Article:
ter, Dubuque, Minn.; E Elston, Boise
City, Idaho ; Sam A Gobat, Goldendale,
Wash.: James Howert and two daugh
ters, Fossill, Or.; Douglas Harrison,
Shearer Bridge ; James McCormick. San
rrancisco, Ual. ; W Jones, Ed Clark,
Portland, Or7; Mathew Fox, Mill Creek ;
RGossman, Portland, Or.: Jesse Bur
ton, Strenco, Or. ; A D Pullman, Port
Columbia D E Hogue, J P Strow
beirgs, Thomas Hedley, G Navey, J
Akem, R E McClellan, J M Hagerty,
John Baker, E Moller, Portland ; G R
James, Cuyahogo Falls ; S S Hill and
two boys. Grants; Mrs Bonney and son.
Lyle ; Wm Evens, Celilo : R Obest. fi
THE BEST YET.
Flan to Advertise Oregon DeaerWnjt
J. M. Hagerty of Portland was in the
city today in the interest of an "Illus
trated Prospectus of Oregon," descrip
tive of tbe entire state and its resources.
This work is gotten out under the aus
pices of the Chamber of Commerce of
Portland, and is indorsed by the world's
fair commission. We cannot do better
this connection than to publish the
letter of Geo. T. Meyers, president of
the commission :
Portland, Or., April 18, 1893.
Gentlemen : Owine to the fact that
the appropriation made by the legisla
ture for the exhibition of Oregon
products at the world's fair was too
small to issue a suitable publication in
quantities and quality demanded for the
occasion, a work to be published under
the auspices of the Portland Chamber of
Commerce was indorsed by the world s
lair commissioners, and will be distrib
uted under the direction of the commis
sioner at Chicago. This work will be
descriptive of the natural resources, ad
vantages and general industries of this
state. Fifty thousand copies will be
distributed at the world's fair. As every
portion of the state will be asked to sup
port the work so that a large number of
books may be issued, each section will
be represented in an impartial manner.
The work will be beautifully illustrated,
and will contain reading matter calcu
lated to induce a desirable immigration
to our state. We ask you to give it as
favorable consideration and support as
Geo. T. Meyers,
Pres. O. W. F. C.
Mr. Hagerty will go to Celilo today
and Cascade Locks tomorrow, returning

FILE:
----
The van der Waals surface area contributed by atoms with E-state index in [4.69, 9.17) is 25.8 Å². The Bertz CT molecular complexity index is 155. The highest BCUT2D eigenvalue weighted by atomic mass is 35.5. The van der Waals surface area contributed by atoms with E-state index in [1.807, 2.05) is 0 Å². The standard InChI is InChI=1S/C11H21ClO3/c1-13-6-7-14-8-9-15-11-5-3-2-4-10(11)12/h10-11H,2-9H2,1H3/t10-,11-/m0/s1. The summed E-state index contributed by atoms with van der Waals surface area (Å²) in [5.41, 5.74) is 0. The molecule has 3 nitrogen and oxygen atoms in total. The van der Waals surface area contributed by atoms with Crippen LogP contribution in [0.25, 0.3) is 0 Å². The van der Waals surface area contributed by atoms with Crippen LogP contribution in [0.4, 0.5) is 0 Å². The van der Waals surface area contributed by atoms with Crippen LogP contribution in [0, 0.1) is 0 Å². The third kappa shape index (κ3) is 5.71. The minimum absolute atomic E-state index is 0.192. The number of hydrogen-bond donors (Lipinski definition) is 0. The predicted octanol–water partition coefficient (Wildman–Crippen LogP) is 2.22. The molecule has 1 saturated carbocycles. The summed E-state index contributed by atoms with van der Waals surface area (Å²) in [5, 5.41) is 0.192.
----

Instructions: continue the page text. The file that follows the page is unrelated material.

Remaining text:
here tomorrow afternoon to meet a com
mittee of business men in reference to
Lively at the East End.
East End is
life today. There
are the largest
of freight tea
in, after freigh
that has ma
ecttsuii . m
At The Dalles Mercantile Co. 's yards
are Mr. Lee Wilson with an eight-horse
team with two wagons, loading for
Mitchell; C. McPherson, one large team
loading for Crosskeys ; Charles Bethel,
loading for Hay Creek ; A. Smith, load
ing for Prineville ; Nina Pots with two
teams loading for the Warm Spring
At the Loch head yard are P. A. Am
bler, who brought a load of apples to the
city irom tne Jonn uay country, is
pading freight for merchants in Grant
Fred Tims is loading his wagons for
Dayville, Grant county.
In conversation with some of these
gentlemen, it is learned that the roads
are in good condition with the exception
of some places near Prineville, and the
Camp Watson county.
A woman to whom the ordinary, dust
collecting, moth breeding carpet was an
abomination and who could not afford
to have all her rooms refloored in hard
woods, adopted this expedient for some
of the seldom used ones. She selected
at a paperhanger's heavy wall paper,
dark in color and conventional in de
sign. She laid the floor first with brown
paper. Then she put down he wall
paper by first coating it with paste and
smoothing it down. When the' floor
was all paper she sized and varnished
it with dark blue and common varnish,
which deepened the color. When it was
dry she scattered a few rugs about, and
her paper carpets have lasted for years.
Shiloh's cure, the Great Cough and
Croup Cure, is for sale by Snipes & Kin
ersly. Pocket size contains twenty-five
doses, only 25c. Children love it. Bold
u r - i
h 1UI ITUC
be "Deestrick Skule," as presented
at Wingate's hall last night proved to be
all that was claimed for it. As a repre
sentation of the old-fashioned school it
was true to life, and the odd, original
answers of the children were as mirth-
provoking as were the local hits and
puns. Following is the
CAST OF CHARACTERS.
Mike O'Flynn S. L. Brooks
Alex Smart J. M. Patterson
Timothy Truck Rev. W. C. Curtis!
Sylvester Pennoyer C. H. Brownl
mil jones rroi. uavlnll
ike uraaiora Dr. Sanders
Tom Sawyer G. D. Snowden
John Meet Chas Lay
Zedekiah Honeysuckle Hayward Rlddefl
Patience Priscilla Bedott Mrs. Patterson
Comfort Hepsibah Smith Mrs. Brooks
Doriisky Honeysuckle Mrs. Brown
Elenora Honeysuckle Mrs. Oarretson
Samantha Ann Butterworth Louise Ruch
Esther Arlminta Little Mrs. 8. French
PleufTsay Honeysuckle Mrs Briggs
Mehitable fttden Etta Story
Jerusha Ann Rose Mrs. Taylor
Sally Lickskillet Mrs. Stevens
Mahala LicksklUet . Rose Michel!
W hen scnooi began tne audience wew
first convulsed with laughter by the odd
costumes of the characters that came
trooping upon the stage. Dignified bus
iness men, neat and careful in their
every detail of daily action and dress,
were attired in knickerbockers or pina-'
fores, and the novel sight was presented
of the leading women of church and
society in short dresses and pantalettes.
From this time on the amusement of the
audience was unbounded. The primer
class gave a character song, in which the
words' "this is the way we milk our
cows," was accompanied by the vigorous
gesture of pumping water by "Mike
O'Flynn. In the grammar class "Tom
Sawyer" made out that cow was a pro
noun because it stood for Mary, and
rope was a conjunction because it con